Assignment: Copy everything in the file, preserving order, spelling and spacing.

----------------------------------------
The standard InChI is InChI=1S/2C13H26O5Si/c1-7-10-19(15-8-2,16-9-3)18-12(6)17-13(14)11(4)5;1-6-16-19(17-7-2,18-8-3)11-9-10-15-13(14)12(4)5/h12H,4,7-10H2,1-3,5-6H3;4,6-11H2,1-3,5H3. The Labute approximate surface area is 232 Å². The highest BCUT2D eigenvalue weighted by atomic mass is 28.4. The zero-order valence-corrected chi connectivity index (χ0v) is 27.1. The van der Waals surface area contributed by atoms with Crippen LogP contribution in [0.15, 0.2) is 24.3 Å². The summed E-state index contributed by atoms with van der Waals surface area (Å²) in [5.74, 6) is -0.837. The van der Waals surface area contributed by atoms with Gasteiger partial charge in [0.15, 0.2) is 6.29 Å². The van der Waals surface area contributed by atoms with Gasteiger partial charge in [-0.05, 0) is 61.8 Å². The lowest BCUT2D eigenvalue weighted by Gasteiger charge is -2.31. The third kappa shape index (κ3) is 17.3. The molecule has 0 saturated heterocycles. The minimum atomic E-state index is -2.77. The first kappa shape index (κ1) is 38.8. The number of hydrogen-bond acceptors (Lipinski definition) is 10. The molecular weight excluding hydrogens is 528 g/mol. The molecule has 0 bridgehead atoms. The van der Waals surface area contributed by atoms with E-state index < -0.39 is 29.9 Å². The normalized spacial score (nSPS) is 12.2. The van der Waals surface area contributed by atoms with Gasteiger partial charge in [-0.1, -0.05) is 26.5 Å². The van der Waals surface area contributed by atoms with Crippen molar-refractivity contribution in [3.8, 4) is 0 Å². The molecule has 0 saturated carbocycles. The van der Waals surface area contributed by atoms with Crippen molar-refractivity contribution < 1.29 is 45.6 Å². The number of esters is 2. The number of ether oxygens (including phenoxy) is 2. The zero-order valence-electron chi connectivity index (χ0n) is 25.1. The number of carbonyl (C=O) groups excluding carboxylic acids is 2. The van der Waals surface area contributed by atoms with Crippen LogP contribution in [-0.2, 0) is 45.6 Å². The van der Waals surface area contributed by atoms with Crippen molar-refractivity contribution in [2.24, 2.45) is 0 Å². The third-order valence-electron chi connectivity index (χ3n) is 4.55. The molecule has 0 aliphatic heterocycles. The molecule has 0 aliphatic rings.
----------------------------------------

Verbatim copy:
The standard InChI is InChI=1S/2C13H26O5Si/c1-7-10-19(15-8-2,16-9-3)18-12(6)17-13(14)11(4)5;1-6-16-19(17-7-2,18-8-3)11-9-10-15-13(14)12(4)5/h12H,4,7-10H2,1-3,5-6H3;4,6-11H2,1-3,5H3. The Labute approximate surface area is 232 Å². The highest BCUT2D eigenvalue weighted by atomic mass is 28.4. The zero-order valence-corrected chi connectivity index (χ0v) is 27.1. The van der Waals surface area contributed by atoms with Crippen LogP contribution in [0.15, 0.2) is 24.3 Å². The summed E-state index contributed by atoms with van der Waals surface area (Å²) in [5.74, 6) is -0.837. The van der Waals surface area contributed by atoms with Gasteiger partial charge in [0.15, 0.2) is 6.29 Å². The van der Waals surface area contributed by atoms with Gasteiger partial charge in [-0.05, 0) is 61.8 Å². The lowest BCUT2D eigenvalue weighted by Gasteiger charge is -2.31. The third kappa shape index (κ3) is 17.3. The molecule has 0 saturated heterocycles. The minimum atomic E-state index is -2.77. The first kappa shape index (κ1) is 38.8. The number of hydrogen-bond acceptors (Lipinski definition) is 10. The molecular weight excluding hydrogens is 528 g/mol. The molecule has 0 bridgehead atoms. The van der Waals surface area contributed by atoms with E-state index < -0.39 is 29.9 Å². The normalized spacial score (nSPS) is 12.2. The van der Waals surface area contributed by atoms with Gasteiger partial charge in [-0.1, -0.05) is 26.5 Å². The van der Waals surface area contributed by atoms with Crippen molar-refractivity contribution in [3.8, 4) is 0 Å². The molecule has 0 saturated carbocycles. The van der Waals surface area contributed by atoms with Crippen molar-refractivity contribution < 1.29 is 45.6 Å². The number of esters is 2. The number of ether oxygens (including phenoxy) is 2. The zero-order valence-electron chi connectivity index (χ0n) is 25.1. The number of carbonyl (C=O) groups excluding carboxylic acids is 2. The van der Waals surface area contributed by atoms with Crippen LogP contribution in [-0.2, 0) is 45.6 Å². The van der Waals surface area contributed by atoms with Crippen molar-refractivity contribution in [2.24, 2.45) is 0 Å². The third-order valence-electron chi connectivity index (χ3n) is 4.55. The molecule has 0 aliphatic heterocycles. The molecule has 0 aliphatic rings.